You can’t beat that for a gun that will kill any animal in North America.

  32. Had one. Kicked too hard for the then 12-year old me. Flash forward 12 more years, and I just got a chance to shoot another not to long ago, and honestly, I still don’t miss that old sh!t kicker 🙂

  33. Hello,

    Tula PU snipers should be marked with a CN or a CH (Cyrillic) near the serial number.

    Additionally, if you pull the barreled receiver from the stock, you should see holes or holes filled with hard solder or weld where the PU scope mount base attached. You may also be able to see the solder or weld on the inside of the receiver without removing it from the stock.

    Can you take a close-up pic of the bolt handle?


    Josh Smith

  34. I’ve got two.

    One is an M44 that got shipped to Yugoslavia shortly after WW2 and refurbished there. These are nice – Yugoslavians did a really good job on the stocks, oil and all. Can be identified by “1.TRZ” marking pressed into the stock.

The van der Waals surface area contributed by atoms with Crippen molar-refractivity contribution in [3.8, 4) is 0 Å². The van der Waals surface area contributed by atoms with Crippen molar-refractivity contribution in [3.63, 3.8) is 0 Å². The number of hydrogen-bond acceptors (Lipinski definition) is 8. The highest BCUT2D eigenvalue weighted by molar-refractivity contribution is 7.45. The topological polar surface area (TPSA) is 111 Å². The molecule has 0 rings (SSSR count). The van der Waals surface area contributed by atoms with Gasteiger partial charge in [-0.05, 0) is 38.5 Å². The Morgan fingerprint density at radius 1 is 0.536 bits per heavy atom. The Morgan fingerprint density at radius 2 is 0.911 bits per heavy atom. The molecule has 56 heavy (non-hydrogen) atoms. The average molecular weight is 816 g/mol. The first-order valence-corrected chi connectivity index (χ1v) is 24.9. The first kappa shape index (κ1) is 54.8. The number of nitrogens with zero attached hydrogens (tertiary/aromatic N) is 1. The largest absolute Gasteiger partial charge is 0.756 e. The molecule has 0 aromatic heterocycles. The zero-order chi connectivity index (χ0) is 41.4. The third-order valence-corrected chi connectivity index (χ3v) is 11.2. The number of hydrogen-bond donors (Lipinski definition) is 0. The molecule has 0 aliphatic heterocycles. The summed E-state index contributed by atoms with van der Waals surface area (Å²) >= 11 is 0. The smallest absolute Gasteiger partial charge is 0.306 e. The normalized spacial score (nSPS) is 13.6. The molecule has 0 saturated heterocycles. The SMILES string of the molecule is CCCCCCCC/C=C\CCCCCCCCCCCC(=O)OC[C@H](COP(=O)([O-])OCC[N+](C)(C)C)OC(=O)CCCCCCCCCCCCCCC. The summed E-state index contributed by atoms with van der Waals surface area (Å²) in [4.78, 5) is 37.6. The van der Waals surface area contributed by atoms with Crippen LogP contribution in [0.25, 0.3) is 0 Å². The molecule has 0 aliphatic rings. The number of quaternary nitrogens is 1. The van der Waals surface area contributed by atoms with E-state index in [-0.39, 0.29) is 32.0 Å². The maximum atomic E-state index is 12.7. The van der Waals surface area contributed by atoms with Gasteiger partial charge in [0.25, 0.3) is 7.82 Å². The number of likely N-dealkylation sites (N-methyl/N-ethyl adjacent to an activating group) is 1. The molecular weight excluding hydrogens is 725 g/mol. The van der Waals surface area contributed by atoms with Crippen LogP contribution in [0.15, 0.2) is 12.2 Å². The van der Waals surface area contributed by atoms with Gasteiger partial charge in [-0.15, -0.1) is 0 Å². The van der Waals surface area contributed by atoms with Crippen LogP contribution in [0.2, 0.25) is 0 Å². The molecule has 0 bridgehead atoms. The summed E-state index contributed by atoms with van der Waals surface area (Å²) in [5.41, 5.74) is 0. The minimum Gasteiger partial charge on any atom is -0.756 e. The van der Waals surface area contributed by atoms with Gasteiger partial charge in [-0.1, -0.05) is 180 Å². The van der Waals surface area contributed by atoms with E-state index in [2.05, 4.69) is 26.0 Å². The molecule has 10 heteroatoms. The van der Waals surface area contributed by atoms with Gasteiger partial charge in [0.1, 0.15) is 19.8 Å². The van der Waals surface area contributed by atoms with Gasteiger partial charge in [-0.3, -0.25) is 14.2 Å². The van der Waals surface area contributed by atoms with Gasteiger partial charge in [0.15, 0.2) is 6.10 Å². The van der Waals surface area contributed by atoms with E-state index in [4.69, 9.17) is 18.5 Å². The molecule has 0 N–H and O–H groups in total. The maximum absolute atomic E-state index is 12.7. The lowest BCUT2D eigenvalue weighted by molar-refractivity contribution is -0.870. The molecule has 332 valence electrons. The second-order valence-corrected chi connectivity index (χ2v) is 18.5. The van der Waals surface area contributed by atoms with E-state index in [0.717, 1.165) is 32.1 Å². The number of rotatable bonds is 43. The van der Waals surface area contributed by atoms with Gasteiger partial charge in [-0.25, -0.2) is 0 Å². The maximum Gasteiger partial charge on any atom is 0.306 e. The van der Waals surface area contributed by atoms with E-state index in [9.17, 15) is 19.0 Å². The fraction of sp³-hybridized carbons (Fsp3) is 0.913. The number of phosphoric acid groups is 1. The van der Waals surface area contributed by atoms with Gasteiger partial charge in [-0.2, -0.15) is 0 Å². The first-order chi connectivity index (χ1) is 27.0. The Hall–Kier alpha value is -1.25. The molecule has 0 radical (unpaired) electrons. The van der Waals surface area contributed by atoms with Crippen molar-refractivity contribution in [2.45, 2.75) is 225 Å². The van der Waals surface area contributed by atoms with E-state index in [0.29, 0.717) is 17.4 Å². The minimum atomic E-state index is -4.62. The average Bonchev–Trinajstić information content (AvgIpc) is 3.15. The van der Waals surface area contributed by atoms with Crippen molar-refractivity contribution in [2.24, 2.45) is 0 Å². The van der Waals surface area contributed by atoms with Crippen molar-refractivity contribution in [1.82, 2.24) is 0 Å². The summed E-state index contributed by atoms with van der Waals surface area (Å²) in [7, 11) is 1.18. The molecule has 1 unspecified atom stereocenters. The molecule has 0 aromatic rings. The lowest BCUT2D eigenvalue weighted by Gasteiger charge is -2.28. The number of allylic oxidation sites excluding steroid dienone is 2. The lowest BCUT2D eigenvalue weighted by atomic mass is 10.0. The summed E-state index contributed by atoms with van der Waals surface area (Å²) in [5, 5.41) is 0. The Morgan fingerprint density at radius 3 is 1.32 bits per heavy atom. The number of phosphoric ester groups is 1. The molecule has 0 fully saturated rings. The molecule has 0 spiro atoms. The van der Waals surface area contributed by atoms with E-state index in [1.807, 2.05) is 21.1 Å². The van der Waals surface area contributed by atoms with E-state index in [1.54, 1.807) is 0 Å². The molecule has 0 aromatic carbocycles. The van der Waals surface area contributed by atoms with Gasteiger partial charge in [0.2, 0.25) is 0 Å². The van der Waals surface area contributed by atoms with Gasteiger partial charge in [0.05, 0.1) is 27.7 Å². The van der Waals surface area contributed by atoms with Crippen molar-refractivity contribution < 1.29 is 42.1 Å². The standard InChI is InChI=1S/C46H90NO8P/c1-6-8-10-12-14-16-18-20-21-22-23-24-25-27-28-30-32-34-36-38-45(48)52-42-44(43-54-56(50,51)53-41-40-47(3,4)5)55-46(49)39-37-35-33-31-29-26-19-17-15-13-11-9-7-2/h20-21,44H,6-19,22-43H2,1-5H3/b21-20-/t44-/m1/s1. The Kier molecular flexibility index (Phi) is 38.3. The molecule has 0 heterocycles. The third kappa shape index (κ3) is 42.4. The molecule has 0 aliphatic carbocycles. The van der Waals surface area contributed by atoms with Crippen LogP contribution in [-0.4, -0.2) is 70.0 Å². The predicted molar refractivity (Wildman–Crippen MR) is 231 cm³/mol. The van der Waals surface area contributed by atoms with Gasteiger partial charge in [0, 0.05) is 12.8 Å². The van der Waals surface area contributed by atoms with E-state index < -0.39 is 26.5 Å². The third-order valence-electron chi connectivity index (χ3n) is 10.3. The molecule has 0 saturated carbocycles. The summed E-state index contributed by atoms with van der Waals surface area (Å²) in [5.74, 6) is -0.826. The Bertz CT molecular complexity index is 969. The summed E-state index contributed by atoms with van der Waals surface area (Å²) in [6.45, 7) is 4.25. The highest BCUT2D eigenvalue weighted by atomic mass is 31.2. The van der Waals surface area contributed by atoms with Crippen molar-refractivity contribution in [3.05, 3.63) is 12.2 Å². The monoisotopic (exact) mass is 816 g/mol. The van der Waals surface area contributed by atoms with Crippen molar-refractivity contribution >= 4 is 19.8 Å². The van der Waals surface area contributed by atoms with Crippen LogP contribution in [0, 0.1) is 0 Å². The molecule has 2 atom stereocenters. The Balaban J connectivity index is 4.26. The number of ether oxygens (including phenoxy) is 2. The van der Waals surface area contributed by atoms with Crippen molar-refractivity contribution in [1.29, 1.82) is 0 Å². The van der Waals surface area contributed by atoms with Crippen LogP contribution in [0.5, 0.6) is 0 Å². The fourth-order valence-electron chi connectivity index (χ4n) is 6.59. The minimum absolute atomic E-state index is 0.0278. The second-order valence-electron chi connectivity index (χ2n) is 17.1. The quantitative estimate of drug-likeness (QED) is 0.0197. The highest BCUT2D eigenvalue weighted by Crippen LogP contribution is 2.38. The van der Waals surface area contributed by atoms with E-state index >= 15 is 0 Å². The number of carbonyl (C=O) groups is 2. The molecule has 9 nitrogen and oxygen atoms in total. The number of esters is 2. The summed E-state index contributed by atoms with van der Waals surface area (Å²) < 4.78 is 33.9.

Another is an original Mosin of 1916 Westinghouse manufacture, that never shipped to Russia so far as I can tell – one of those that weren’t paid for due to the Revolution, and got dumped on the civilian market here in US. At some point in its life, someone has replaced the stock with a beautiful walnut one with a “pistol grip” angled stock, and the front sight with a bead post – apparently, it was a hunting rifle. Looks pretty babied, though, in excellent condition. After I got it, I put a Timney trigger in it (and yeah, that cost me more than the rifle).

  35. Yep. I own a 1943 Izhevsk that looks like it was machined with a wood rasp. Taken a few deer with it too using 203 grain Brown Bear soft points. Love that old war horse.

  36. AR: 1st world arm to kill barefoot 3rd worlders.

    AK: 2nd works arm to allow 3rd worlders to kill 1st world soldiers.